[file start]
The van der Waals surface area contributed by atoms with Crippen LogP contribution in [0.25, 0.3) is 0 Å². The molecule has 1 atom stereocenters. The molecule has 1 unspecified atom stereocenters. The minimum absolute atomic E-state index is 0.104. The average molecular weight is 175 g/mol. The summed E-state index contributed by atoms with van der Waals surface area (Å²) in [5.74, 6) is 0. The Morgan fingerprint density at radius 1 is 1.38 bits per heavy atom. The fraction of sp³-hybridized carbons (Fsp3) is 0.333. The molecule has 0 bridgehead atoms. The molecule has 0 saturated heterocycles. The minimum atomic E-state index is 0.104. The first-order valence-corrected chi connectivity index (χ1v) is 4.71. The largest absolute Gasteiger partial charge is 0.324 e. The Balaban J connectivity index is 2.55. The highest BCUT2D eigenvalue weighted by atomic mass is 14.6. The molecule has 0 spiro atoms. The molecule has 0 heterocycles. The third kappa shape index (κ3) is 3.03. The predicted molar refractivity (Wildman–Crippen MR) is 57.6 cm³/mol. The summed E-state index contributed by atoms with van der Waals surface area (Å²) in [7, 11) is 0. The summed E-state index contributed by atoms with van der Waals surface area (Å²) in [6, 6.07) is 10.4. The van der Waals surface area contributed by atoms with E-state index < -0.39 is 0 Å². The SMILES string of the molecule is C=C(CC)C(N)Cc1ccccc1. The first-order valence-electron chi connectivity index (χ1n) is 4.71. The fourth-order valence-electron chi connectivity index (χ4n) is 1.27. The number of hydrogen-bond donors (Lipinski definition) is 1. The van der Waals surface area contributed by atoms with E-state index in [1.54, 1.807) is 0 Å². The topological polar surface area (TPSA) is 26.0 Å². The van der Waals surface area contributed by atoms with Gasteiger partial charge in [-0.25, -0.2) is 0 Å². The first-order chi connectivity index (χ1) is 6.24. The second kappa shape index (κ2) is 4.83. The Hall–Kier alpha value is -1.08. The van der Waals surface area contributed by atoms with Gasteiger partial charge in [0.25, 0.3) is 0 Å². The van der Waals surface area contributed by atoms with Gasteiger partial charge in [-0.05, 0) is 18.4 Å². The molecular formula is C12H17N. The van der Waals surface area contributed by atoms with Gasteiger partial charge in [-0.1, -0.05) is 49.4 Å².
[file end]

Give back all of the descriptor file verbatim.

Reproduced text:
The van der Waals surface area contributed by atoms with Crippen LogP contribution in [0.25, 0.3) is 0 Å². The molecule has 1 atom stereocenters. The molecule has 1 unspecified atom stereocenters. The minimum absolute atomic E-state index is 0.104. The average molecular weight is 175 g/mol. The summed E-state index contributed by atoms with van der Waals surface area (Å²) in [5.74, 6) is 0. The Morgan fingerprint density at radius 1 is 1.38 bits per heavy atom. The fraction of sp³-hybridized carbons (Fsp3) is 0.333. The molecule has 0 bridgehead atoms. The molecule has 0 saturated heterocycles. The minimum atomic E-state index is 0.104. The first-order valence-corrected chi connectivity index (χ1v) is 4.71. The largest absolute Gasteiger partial charge is 0.324 e. The Balaban J connectivity index is 2.55. The highest BCUT2D eigenvalue weighted by atomic mass is 14.6. The molecule has 0 spiro atoms. The molecule has 0 heterocycles. The third kappa shape index (κ3) is 3.03. The predicted molar refractivity (Wildman–Crippen MR) is 57.6 cm³/mol. The summed E-state index contributed by atoms with van der Waals surface area (Å²) in [7, 11) is 0. The summed E-state index contributed by atoms with van der Waals surface area (Å²) in [6, 6.07) is 10.4. The van der Waals surface area contributed by atoms with E-state index < -0.39 is 0 Å². The SMILES string of the molecule is C=C(CC)C(N)Cc1ccccc1. The first-order valence-electron chi connectivity index (χ1n) is 4.71. The fourth-order valence-electron chi connectivity index (χ4n) is 1.27. The number of hydrogen-bond donors (Lipinski definition) is 1. The van der Waals surface area contributed by atoms with E-state index in [1.54, 1.807) is 0 Å². The topological polar surface area (TPSA) is 26.0 Å². The van der Waals surface area contributed by atoms with Gasteiger partial charge in [-0.25, -0.2) is 0 Å². The first-order chi connectivity index (χ1) is 6.24. The second kappa shape index (κ2) is 4.83. The Hall–Kier alpha value is -1.08. The van der Waals surface area contributed by atoms with Gasteiger partial charge in [0.25, 0.3) is 0 Å². The van der Waals surface area contributed by atoms with Gasteiger partial charge in [-0.05, 0) is 18.4 Å². The molecular formula is C12H17N. The van der Waals surface area contributed by atoms with Gasteiger partial charge in [-0.1, -0.05) is 49.4 Å².